Commitment

Synago’s main scheduling algorithm is based upon the commitment of the users. Instead of having large calendars with attendance scheduled long into the future, Synago only looks at 1 week intervals, and plans attendance in accordance with that.

Plan

Imagine a week has been scheduled, and in the first three days, two already has achieved a minyan.

DaysAttendeesMinyan?
Sunday9
Monday11
Tuesday10
(...)

Persona

Then David signs up.

Guy

David looks a bit like the guy who founded Synago.

Commitment

He’s pretty busy and has an unpredictable calendar, so he only signs up for 1 day each week.

Commitment

Plan (before)

Synago then looks at the plan as it is currently:

DaysAttendeesMinyan?
Sunday9
Monday11
Tuesday10
(...)

Scheduling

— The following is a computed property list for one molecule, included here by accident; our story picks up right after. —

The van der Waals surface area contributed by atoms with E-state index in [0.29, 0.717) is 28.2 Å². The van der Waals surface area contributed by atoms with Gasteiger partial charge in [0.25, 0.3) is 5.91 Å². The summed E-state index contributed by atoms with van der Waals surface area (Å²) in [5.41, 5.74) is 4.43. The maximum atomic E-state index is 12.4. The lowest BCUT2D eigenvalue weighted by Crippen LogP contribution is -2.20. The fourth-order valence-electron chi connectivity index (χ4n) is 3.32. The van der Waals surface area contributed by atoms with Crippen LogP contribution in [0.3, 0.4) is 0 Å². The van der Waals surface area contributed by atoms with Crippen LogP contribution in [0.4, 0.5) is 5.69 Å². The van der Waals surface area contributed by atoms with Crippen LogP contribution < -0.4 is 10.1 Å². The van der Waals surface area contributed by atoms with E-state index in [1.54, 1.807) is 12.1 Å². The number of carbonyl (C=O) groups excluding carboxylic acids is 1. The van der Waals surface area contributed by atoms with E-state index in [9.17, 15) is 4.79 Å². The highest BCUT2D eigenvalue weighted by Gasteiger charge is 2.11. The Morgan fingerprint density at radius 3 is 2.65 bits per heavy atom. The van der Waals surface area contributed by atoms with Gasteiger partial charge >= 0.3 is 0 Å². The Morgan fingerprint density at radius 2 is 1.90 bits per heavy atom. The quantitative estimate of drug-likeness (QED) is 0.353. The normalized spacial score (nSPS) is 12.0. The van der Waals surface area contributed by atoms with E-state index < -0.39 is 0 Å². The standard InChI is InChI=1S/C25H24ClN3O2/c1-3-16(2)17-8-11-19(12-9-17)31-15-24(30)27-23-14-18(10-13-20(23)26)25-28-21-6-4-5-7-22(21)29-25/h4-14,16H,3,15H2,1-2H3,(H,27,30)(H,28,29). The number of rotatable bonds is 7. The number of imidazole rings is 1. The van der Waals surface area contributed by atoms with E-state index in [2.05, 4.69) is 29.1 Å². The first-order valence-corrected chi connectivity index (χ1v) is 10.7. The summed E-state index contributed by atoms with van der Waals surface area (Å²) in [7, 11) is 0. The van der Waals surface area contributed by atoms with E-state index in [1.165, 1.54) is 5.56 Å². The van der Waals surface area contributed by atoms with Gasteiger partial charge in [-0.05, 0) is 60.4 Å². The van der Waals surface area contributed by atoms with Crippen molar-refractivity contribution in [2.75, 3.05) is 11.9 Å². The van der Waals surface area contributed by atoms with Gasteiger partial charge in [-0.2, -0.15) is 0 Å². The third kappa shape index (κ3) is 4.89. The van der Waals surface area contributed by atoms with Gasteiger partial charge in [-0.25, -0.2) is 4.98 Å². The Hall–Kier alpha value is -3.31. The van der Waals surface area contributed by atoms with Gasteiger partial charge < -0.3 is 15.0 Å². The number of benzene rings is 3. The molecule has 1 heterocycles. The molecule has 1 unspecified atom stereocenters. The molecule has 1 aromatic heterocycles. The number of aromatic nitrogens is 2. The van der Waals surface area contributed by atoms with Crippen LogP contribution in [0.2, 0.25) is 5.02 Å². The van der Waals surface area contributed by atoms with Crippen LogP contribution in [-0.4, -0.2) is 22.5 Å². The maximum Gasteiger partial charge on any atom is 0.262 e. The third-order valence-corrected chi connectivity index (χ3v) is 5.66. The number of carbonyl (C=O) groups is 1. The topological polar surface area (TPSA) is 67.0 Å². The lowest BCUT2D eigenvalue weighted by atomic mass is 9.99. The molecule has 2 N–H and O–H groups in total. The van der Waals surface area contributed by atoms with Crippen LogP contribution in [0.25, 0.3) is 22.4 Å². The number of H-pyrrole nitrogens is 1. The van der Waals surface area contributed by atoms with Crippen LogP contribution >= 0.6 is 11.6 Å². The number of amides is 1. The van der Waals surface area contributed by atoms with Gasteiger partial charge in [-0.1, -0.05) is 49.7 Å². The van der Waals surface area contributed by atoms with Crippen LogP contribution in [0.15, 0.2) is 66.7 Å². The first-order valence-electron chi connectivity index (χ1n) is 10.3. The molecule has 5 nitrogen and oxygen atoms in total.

Magic happens.

Plan (after)

And in this case, places David the only obvious place, which is Monday.

DaysAttendeesMinyan?
Sunday9
+ David
= 10
Monday11
Tuesday10
(...)

That’s all?

For the sake of simplicity, the above example is pretty straight-forward. But a real world example is not much different. It only gets a bit more complicated when you calculate in 3 services each day, yahrzeits, preferred days and concurrence, when multiple users are updating their commitments at the same time, to mention a few.

This means that the schedule can update and change during the week, when users create or change their committed days.

In the above example, the 9 other people assigned to Monday would receive the following notification:

Conversation

synago.io

Dear Yoshua, we are happy to inform you that a user has signed up for a service on Sunday, meaning that minyan on this day is now guaranteed. We look forward to seeing you in the Synagogue. Best regards, Synago.

Would you like to know more?

A more thorough example is available in the About-section.

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